We are fast approaching the day when people will expect the convenience of every product, ad, and package to be linked to the internet for immediate mobile engagement. Customers want to connect in the critical moments when they are gathering information, making a purchase, or need support.
The companies that excel at optimizing customer experiences go beyond what they think the customer wants and instead enlist their customers to choose from a range of relevant, measurable options. The data from customer-initiated interactions is the key to connecting the data dots for personalized content and ease of interaction.
A connected brand engages customers directly from its products, packaging, and print media. “Being connected” means letting a customer launch a “how-to” video from packaging, instantly reorder refills from the product itself, or initiate a support chat session, primed with a product’s model, location, and owner.
This new instant relevance opens the door to sustained engagement where content evolves with the life or location of the product (e.g., promotional content for a blender located in-store, followed by a recipe of the moment from the same blender once home).
A platform brings intelligence to QR codes, NFC tags, and beacons.
QR codes, NFC tags, and beacons bridge physical things and places to online content. Depending on their location — on a product, in print, near a service, on signage — these can be visual (QR codes), wireless (Bluetooth beacons), or tactile (NFC tags). All serve the same basic functions. They reduce friction in a customer’s journey by making direct interaction with the brand easier. From simple information gathering to instant personalized support, this newfound easy access benefits both the customer and the brand.
What does it mean to be a connected brand?
Historically, codes, tags, and beacons have not been suitable to deliver “connected” experiences. QR codes and NFC tags have been slow, did not allow contextual updates, and were not meaningful enough because they were limited to a single link, which could not adequately meet the many needs of a diverse customer base. This has now changed.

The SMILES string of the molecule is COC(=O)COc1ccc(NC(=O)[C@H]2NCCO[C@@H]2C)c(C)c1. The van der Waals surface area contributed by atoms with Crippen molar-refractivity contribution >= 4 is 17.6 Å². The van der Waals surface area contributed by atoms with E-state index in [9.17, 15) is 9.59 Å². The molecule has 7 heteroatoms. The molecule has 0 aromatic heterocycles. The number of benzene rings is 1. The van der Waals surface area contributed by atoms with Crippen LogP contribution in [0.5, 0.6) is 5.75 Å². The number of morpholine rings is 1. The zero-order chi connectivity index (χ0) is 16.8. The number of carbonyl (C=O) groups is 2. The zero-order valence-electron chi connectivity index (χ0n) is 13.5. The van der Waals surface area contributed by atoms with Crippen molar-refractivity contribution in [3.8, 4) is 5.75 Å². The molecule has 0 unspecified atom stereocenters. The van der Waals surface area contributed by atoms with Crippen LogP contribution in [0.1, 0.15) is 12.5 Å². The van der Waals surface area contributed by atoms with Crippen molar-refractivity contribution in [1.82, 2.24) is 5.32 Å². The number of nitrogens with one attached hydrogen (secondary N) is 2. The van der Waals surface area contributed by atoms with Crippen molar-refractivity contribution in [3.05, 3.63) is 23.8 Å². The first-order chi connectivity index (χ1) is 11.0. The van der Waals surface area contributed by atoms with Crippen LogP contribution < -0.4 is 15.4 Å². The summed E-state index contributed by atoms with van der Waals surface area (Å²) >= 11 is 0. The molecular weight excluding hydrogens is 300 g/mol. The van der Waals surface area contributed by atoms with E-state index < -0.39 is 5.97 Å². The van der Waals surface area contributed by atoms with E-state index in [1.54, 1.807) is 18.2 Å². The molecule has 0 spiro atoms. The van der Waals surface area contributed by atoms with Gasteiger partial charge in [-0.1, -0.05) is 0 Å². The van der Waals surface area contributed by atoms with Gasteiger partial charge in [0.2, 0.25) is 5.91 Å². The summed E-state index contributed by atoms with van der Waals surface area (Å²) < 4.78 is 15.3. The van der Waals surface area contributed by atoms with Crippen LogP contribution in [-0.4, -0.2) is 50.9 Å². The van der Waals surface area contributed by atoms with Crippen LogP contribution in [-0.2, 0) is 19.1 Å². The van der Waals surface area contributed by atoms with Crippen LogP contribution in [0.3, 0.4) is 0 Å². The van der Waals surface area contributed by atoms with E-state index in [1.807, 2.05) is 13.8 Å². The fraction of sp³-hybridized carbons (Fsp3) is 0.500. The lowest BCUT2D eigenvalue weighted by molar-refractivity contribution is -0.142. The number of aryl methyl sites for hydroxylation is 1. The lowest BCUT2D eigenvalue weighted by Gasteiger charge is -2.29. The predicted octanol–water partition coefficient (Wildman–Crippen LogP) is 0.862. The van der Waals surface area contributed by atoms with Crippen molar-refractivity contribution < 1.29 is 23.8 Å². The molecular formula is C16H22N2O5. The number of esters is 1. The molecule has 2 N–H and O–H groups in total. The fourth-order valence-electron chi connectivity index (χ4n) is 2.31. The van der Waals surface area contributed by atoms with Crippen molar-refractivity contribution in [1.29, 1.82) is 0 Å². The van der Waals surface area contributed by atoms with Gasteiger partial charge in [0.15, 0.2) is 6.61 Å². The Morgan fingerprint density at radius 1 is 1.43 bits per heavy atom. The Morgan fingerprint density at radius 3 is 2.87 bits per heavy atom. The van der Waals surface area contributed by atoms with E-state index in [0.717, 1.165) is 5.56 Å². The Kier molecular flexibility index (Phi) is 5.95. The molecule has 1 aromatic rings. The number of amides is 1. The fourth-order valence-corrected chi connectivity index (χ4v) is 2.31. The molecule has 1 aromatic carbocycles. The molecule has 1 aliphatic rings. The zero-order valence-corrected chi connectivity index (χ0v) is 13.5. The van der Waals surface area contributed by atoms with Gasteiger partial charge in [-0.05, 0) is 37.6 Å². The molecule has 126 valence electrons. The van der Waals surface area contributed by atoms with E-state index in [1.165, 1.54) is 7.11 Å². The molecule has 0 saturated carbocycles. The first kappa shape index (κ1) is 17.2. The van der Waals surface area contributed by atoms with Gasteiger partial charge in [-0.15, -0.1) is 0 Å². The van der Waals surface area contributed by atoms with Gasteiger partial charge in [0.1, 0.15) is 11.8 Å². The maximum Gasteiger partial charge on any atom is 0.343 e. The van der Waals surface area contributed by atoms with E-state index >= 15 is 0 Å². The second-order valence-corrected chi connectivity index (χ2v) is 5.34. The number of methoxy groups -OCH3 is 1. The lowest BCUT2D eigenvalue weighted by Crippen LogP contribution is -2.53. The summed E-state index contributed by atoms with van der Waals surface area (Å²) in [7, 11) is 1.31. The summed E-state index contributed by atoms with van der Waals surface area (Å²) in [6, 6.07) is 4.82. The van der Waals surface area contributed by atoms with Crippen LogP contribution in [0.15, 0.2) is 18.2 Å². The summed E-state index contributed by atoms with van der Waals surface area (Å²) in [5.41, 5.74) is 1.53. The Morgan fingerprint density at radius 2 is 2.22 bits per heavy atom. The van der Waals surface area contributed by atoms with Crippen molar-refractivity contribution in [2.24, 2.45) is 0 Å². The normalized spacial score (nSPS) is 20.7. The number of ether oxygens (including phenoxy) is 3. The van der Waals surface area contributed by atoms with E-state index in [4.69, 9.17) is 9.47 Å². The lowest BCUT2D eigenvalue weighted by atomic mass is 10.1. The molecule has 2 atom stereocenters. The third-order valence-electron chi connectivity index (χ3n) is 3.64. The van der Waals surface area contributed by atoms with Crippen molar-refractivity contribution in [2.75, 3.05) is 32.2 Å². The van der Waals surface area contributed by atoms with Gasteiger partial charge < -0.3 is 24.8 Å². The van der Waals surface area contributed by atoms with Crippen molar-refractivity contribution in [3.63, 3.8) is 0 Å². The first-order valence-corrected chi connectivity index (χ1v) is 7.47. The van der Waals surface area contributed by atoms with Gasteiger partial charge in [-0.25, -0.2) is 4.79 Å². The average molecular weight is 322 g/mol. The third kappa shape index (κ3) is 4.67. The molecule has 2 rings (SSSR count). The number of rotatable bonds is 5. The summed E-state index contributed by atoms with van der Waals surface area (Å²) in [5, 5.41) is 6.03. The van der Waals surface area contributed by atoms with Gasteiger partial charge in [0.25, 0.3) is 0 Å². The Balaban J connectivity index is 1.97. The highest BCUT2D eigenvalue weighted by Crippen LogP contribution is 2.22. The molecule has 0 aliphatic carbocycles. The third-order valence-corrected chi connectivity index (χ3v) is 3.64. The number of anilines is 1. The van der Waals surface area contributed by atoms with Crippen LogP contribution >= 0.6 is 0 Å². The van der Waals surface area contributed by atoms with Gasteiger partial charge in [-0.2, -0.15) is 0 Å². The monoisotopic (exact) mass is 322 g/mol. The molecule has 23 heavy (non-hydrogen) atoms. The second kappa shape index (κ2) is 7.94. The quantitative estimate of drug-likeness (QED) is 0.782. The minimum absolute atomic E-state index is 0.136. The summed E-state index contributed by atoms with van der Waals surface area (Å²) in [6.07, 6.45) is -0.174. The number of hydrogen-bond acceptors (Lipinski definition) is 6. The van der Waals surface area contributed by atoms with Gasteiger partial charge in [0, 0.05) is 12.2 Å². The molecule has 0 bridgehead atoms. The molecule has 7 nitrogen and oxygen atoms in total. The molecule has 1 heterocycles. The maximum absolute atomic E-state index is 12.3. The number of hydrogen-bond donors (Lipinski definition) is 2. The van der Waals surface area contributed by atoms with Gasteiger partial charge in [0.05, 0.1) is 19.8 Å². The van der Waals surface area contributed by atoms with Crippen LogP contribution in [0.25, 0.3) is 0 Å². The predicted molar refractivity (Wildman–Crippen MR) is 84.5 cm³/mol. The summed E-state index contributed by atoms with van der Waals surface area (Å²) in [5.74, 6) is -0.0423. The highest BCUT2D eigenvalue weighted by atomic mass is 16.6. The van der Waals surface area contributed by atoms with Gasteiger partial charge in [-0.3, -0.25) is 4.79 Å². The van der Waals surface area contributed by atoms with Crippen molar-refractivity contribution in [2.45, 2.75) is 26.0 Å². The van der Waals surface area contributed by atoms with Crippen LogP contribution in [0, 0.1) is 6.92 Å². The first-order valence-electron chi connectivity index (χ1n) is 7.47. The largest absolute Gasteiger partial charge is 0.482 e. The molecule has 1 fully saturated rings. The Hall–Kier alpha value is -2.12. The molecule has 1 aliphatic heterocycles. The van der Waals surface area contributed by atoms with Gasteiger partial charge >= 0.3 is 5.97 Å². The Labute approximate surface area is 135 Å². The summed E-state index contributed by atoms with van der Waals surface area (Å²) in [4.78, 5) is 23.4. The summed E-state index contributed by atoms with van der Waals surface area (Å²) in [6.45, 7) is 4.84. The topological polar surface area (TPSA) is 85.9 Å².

With multi-action functionality, a QR code can deliver a curated page of results relevant to a specific product so the customer can pick the one that fits their need.
This approach drives QR code use because it corrects their dominant flaw, which is that they do not often enough meet users’ needs. A one-size-fits-all solution is rarely popular. And because users don’t all have the same need, the only way to have the right solution most of the time is to offer options.
As an example, consider a QR code (or NFC tag) on an electronics product. If instead of a single option, the QR’s search page shows a dozen results such as are listed below, then there is a high likelihood that one or more of these options will be of value:
quick start video
download companion app
share on social media
review the product
promotion from affiliate partner
shop for similar products
Allowing multiple results makes it infinitely easier to produce content for QR codes. For marketers, it's a challenge to develop the perfect content solution for a diverse range of customers. Offering multiple options is simplified by utilizing a range of existing web content with links that are relevant to a specific place or product. The ability to begin with a single link and to add others later further simplifies the task.
The Phy platform revamps the utility of codes, tags, and beacons by bringing them into a common platform where their function can be augmented. They’re no longer slow and mysterious, thanks to our platform’s ability to add context, apply business rules, speed interactions, and offer options to enhance relevance.
For customers, it creates a transformational experience that delivers better content faster. For brands, it creates the ability to deliver meaningful experiences with direct measurement of what works.
Faster, smarter and more convenient experiences.
To illustrate how platform-based touchpoints can deliver fast, personalized experiences, let’s see how they might work in common situations:
A connected brand... personalizes.
A connected brand… inspires.
A connected brand… simplifies reordering.
A connected brand… is multilingual.
A connected brand… accelerates support.
A connected brand… has fun with its customers.
The new engagement channel.
No other channel is better positioned to deliver customer value than the one directly under a brand’s control — the channel built around its physical assets. By giving intelligence to the things people interact with daily, a brand is enlisting each of its physical assets as the front-line spokesperson, salesperson, and support person.
Giving voice to its products also illuminates a previously inaccessible blind spot in the customer journey. Customer interest is most-commonly triggered by product or print interactions. It is vital for brands to be available during these moments, and its just as vital to have the right answer for customers. Offering meaningful content that matches an in-the-moment need creates the type of experience that “wows” customers.
This physical channel has universal reach, begins every interaction with more context than is available to any other channel, and always has the customer’s full attention and intent. It will be as important a channel to marketers as is search or social.
What‘s coming is a connected world of ongoing engagement, meaningful experiences, and enhanced brand relationships that lead to personalized transactions. Customers will appreciate the convenience of having handy touchpoints to meet everyday needs and accomplish tasks in faster, smarter ways.